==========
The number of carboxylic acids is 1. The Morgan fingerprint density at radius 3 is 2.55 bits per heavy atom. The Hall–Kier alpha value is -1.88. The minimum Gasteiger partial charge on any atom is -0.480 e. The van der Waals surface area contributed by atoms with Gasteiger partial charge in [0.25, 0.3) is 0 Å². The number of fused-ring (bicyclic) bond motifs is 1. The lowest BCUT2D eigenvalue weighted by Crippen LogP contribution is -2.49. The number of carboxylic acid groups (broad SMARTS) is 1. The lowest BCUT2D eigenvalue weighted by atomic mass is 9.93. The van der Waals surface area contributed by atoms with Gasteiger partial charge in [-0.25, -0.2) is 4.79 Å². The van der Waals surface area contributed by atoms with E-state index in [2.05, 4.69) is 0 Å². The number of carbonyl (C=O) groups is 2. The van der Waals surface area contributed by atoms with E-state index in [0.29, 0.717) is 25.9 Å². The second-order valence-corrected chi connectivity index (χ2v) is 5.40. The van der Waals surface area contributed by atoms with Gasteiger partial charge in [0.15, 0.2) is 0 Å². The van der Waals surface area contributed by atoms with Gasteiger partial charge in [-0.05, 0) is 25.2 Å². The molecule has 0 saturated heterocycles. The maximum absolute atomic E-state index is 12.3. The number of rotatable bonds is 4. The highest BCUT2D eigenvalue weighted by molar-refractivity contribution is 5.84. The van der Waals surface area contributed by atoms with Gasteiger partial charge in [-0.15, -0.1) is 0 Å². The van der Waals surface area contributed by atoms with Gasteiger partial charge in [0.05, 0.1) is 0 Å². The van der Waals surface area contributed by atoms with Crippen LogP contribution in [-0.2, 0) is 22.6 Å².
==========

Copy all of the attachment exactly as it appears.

The number of carboxylic acids is 1. The Morgan fingerprint density at radius 3 is 2.55 bits per heavy atom. The Hall–Kier alpha value is -1.88. The minimum Gasteiger partial charge on any atom is -0.480 e. The van der Waals surface area contributed by atoms with Gasteiger partial charge in [0.25, 0.3) is 0 Å². The number of fused-ring (bicyclic) bond motifs is 1. The lowest BCUT2D eigenvalue weighted by Crippen LogP contribution is -2.49. The number of carboxylic acid groups (broad SMARTS) is 1. The lowest BCUT2D eigenvalue weighted by atomic mass is 9.93. The van der Waals surface area contributed by atoms with Gasteiger partial charge in [-0.25, -0.2) is 4.79 Å². The van der Waals surface area contributed by atoms with E-state index in [2.05, 4.69) is 0 Å². The number of carbonyl (C=O) groups is 2. The van der Waals surface area contributed by atoms with E-state index in [0.29, 0.717) is 25.9 Å². The second-order valence-corrected chi connectivity index (χ2v) is 5.40. The van der Waals surface area contributed by atoms with Gasteiger partial charge in [0.15, 0.2) is 0 Å². The van der Waals surface area contributed by atoms with Gasteiger partial charge in [-0.05, 0) is 25.2 Å². The molecule has 0 saturated heterocycles. The maximum absolute atomic E-state index is 12.3. The number of rotatable bonds is 4. The highest BCUT2D eigenvalue weighted by molar-refractivity contribution is 5.84. The van der Waals surface area contributed by atoms with Gasteiger partial charge in [-0.15, -0.1) is 0 Å². The van der Waals surface area contributed by atoms with Gasteiger partial charge in [0.05, 0.1) is 0 Å². The van der Waals surface area contributed by atoms with Crippen LogP contribution in [-0.2, 0) is 22.6 Å².